Changing focus halfway through PhD?


I have 16 months until my funding runs out. I am expected to submit my thesis at that point since my University does not allow for an unfunded "writing up" year. I have struggled in the last 18 months to keep motivated -- I like my department, research team and supervisors but I struggle to see the relevancy of my work.

In the past two months I have found a stream which interests me a lot more than my main one. It could be a side chapter to my thesis, but when I think about it, this "side topic" is what interests me the most. I have two options: one is to keep working the way I am now, keenly interested in a small part and frustrated with the main output. The second option is to change focus and make my interest the main subject, which means that my other two chapters will be about something very different to what they are now.

I've scheduled a meeting with my supervisor but I'm not sure what to say. He isn't going to like the second option. I know it would be better to present a well-thought-out idea but in a few days I will start my last field season. My PhD is part of a large grant but I am not funded directly by a research council.

Part of me thinks it's a little late for a major topic change. Does anyone have any experience with this? How did you approach it with your supervisors and / or research group? Did you find that, at this stage, it's best to just knuckle down with a less-than-interesting project, or change your work to something that interests you the most?


Hi Cornflower, I haven't got any experience with this directly but will try to say something useful...

When I first started my PhD just over a year ago my supervisors and I had to cut quite a lot out from my original proposal just because there was too much and I wouldn't have been able to get it all done in three years. My supervisors always said to me, and still do, that my research career won't end with my PhD; there will be work to do afterwards and a PhD should also lead on to future work. So you could present this new idea and reading to your supervisor with that in mind, try to make it as appealing to him as possible by giving him a good rationale as to why you're so interested in it and he should be interested as well. That way, you should be able to include it as a side-chapter, but with potential. You would probably speak well about it in the viva if you're really interested in it, so ensure that your examiners are aware of this direction that the thesis has gone in, if possible.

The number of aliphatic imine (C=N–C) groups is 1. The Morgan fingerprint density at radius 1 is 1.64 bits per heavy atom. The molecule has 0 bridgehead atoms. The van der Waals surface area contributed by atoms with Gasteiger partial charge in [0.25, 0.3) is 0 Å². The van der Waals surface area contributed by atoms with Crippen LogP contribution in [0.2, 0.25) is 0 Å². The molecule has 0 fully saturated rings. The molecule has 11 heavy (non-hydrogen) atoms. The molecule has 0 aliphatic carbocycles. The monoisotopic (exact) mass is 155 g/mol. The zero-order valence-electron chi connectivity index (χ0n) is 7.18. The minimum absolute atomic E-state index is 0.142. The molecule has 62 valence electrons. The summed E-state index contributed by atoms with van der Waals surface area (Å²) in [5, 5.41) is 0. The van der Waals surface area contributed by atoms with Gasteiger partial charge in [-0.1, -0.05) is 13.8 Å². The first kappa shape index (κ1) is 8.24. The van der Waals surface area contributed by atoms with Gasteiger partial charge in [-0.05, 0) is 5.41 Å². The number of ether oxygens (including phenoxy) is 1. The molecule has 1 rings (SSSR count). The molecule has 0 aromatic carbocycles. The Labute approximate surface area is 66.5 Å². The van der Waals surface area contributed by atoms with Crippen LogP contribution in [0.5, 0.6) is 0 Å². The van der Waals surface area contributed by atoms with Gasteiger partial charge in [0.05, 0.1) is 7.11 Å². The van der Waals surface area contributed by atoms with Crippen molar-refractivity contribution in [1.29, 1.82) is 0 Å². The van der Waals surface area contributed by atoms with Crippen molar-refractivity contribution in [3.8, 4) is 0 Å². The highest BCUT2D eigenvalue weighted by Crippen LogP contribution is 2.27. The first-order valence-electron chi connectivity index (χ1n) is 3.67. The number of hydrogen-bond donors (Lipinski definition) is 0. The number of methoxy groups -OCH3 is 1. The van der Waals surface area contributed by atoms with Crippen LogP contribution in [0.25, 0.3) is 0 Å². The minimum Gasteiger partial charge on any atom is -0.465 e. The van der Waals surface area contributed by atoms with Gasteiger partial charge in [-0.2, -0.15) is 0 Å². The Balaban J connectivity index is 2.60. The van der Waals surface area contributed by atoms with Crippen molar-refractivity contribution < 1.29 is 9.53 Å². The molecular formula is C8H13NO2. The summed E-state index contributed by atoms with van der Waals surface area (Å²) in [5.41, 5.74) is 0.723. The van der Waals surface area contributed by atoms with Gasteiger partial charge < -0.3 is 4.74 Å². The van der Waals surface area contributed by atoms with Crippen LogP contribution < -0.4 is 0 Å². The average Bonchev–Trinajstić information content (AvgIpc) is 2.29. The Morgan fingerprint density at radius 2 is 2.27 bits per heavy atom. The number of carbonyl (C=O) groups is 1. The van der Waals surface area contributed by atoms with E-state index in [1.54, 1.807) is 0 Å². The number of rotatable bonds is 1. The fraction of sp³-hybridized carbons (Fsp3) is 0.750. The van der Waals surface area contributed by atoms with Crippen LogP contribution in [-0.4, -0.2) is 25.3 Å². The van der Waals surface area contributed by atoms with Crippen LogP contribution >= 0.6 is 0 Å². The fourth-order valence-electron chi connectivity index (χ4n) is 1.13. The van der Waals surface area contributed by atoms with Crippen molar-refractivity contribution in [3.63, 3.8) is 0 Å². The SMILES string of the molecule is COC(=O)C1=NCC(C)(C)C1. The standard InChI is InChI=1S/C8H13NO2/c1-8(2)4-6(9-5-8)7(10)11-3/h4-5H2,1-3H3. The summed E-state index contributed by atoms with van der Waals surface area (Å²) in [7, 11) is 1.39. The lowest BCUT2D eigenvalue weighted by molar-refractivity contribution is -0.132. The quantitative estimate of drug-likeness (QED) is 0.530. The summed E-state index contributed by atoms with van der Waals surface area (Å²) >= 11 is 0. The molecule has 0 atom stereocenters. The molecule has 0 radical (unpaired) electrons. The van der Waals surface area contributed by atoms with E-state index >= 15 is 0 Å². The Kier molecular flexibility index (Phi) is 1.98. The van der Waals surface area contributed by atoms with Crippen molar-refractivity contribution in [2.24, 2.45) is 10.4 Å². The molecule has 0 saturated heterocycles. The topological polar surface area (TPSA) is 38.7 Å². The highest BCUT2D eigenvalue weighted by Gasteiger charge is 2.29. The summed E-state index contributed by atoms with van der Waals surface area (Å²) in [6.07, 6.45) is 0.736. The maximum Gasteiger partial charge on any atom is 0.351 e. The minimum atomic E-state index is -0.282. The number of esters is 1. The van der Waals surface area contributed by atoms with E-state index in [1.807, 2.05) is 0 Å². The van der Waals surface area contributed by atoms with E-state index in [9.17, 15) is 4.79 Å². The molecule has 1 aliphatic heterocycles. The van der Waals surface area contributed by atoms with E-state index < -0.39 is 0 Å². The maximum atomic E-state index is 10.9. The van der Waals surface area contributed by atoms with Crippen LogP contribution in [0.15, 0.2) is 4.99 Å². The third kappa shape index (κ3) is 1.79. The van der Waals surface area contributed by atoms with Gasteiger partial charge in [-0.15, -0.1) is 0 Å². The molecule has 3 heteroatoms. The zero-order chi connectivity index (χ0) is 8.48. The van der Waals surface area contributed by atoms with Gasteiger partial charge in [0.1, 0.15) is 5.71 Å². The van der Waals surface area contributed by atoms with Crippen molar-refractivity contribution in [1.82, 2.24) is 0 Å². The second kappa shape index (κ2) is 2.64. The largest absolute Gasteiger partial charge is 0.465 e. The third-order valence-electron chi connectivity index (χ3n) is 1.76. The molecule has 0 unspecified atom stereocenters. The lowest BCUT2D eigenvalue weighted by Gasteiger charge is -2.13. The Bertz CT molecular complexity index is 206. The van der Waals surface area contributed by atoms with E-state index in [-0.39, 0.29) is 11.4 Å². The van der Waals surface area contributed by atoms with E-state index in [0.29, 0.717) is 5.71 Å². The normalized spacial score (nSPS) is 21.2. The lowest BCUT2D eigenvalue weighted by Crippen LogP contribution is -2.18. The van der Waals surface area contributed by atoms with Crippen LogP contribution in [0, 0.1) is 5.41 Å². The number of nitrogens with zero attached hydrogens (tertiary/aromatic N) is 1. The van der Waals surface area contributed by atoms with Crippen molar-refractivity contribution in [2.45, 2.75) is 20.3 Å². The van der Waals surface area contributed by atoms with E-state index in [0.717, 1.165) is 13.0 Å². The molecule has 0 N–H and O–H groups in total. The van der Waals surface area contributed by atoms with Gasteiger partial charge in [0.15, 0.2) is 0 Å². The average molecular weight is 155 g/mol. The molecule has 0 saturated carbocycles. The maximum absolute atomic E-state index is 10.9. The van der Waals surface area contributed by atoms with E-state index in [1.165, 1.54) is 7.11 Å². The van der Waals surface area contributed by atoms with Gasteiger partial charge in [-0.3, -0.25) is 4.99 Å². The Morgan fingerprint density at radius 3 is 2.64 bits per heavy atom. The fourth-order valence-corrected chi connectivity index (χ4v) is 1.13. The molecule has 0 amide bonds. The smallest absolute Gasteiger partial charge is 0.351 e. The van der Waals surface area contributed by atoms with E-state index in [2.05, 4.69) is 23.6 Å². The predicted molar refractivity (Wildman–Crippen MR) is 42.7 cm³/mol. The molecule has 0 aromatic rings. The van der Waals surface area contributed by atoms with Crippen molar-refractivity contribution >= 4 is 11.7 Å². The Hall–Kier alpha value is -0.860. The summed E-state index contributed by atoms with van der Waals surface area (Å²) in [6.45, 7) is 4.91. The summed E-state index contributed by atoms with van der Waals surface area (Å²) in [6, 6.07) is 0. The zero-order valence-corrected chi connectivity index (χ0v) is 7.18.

I think that if you were self-funded and really wanted to change the direction of your thesis then you would have a little more freedom to do so, but I believe that keeping your funding body happy is more important in the grand scheme of things; get your PhD out of the way (trying to enjoy it at the same time :-)), then you can pursue the research that you find more interesting.

I hope that makes sense and is helpful, in some way. Good luck with your supervision.



My supervisor said something very similar. He said that I was free to pursue any avenue of research I wanted, but that I should make sure I finished analysing the data I had already collected first. He said that my proposal sounded interesting but it was more like 2 or 3 PhDs, rather than something that could be achieved in 16 months. He thought that I could do some preliminary work for it once I've done what I needed to, but aim for it as a post-doc. The really nice thing that he said was that if I invested some time now into really looking at the possibility of that work, he thought that would be a good use of my time -- as long as I get my main experiments finished and written up. He does have a point, since I already have year-old data sitting on my hard drive.

I'm happy with that outcome. This morning I think I thought that if I didn't change focus entirely, I would lose the ability to follow the research stream that interests me. Now I think that perhaps doing the ground work and trying to get a post-doc is much better, and would give me more of a chance to focus a project specifically related to those interests. I feel like I can take the lead on my own research and ultimately follow my interests, without actually endangering my PhD qualification by abandoning a solid project for the sake of ideas which haven't had enough time to germinate yet.